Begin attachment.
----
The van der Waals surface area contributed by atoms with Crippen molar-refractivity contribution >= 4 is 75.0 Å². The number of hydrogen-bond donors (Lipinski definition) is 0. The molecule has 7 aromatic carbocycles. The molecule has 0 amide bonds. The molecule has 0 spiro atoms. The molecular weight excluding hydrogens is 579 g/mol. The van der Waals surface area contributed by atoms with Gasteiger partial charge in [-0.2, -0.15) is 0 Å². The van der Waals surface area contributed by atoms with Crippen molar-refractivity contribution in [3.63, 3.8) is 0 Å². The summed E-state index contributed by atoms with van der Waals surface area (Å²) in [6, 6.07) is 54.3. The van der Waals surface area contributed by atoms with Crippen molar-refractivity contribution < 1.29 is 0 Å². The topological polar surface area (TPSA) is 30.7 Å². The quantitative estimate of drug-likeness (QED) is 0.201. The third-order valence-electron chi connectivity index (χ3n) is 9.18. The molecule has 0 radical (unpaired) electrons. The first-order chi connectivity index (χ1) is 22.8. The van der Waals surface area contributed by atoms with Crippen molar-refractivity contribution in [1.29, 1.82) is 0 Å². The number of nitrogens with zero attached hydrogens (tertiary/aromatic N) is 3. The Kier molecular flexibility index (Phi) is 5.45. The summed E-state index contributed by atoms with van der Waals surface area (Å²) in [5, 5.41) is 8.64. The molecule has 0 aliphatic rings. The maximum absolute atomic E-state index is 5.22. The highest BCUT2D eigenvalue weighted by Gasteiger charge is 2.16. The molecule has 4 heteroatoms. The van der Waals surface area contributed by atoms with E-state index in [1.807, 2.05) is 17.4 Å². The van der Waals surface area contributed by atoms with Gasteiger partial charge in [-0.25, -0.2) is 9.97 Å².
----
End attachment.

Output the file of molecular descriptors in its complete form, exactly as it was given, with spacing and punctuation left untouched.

The van der Waals surface area contributed by atoms with Crippen molar-refractivity contribution >= 4 is 75.0 Å². The number of hydrogen-bond donors (Lipinski definition) is 0. The molecule has 7 aromatic carbocycles. The molecule has 0 amide bonds. The molecule has 0 spiro atoms. The molecular weight excluding hydrogens is 579 g/mol. The van der Waals surface area contributed by atoms with Gasteiger partial charge in [-0.2, -0.15) is 0 Å². The van der Waals surface area contributed by atoms with Crippen molar-refractivity contribution in [3.63, 3.8) is 0 Å². The summed E-state index contributed by atoms with van der Waals surface area (Å²) in [6, 6.07) is 54.3. The van der Waals surface area contributed by atoms with Crippen molar-refractivity contribution < 1.29 is 0 Å². The topological polar surface area (TPSA) is 30.7 Å². The quantitative estimate of drug-likeness (QED) is 0.201. The third-order valence-electron chi connectivity index (χ3n) is 9.18. The molecule has 0 radical (unpaired) electrons. The first-order chi connectivity index (χ1) is 22.8. The van der Waals surface area contributed by atoms with Crippen molar-refractivity contribution in [1.29, 1.82) is 0 Å². The number of nitrogens with zero attached hydrogens (tertiary/aromatic N) is 3. The Kier molecular flexibility index (Phi) is 5.45. The summed E-state index contributed by atoms with van der Waals surface area (Å²) in [5, 5.41) is 8.64. The molecule has 0 aliphatic rings. The maximum absolute atomic E-state index is 5.22. The highest BCUT2D eigenvalue weighted by Gasteiger charge is 2.16. The molecule has 4 heteroatoms. The van der Waals surface area contributed by atoms with E-state index in [1.807, 2.05) is 17.4 Å². The van der Waals surface area contributed by atoms with Gasteiger partial charge in [-0.25, -0.2) is 9.97 Å².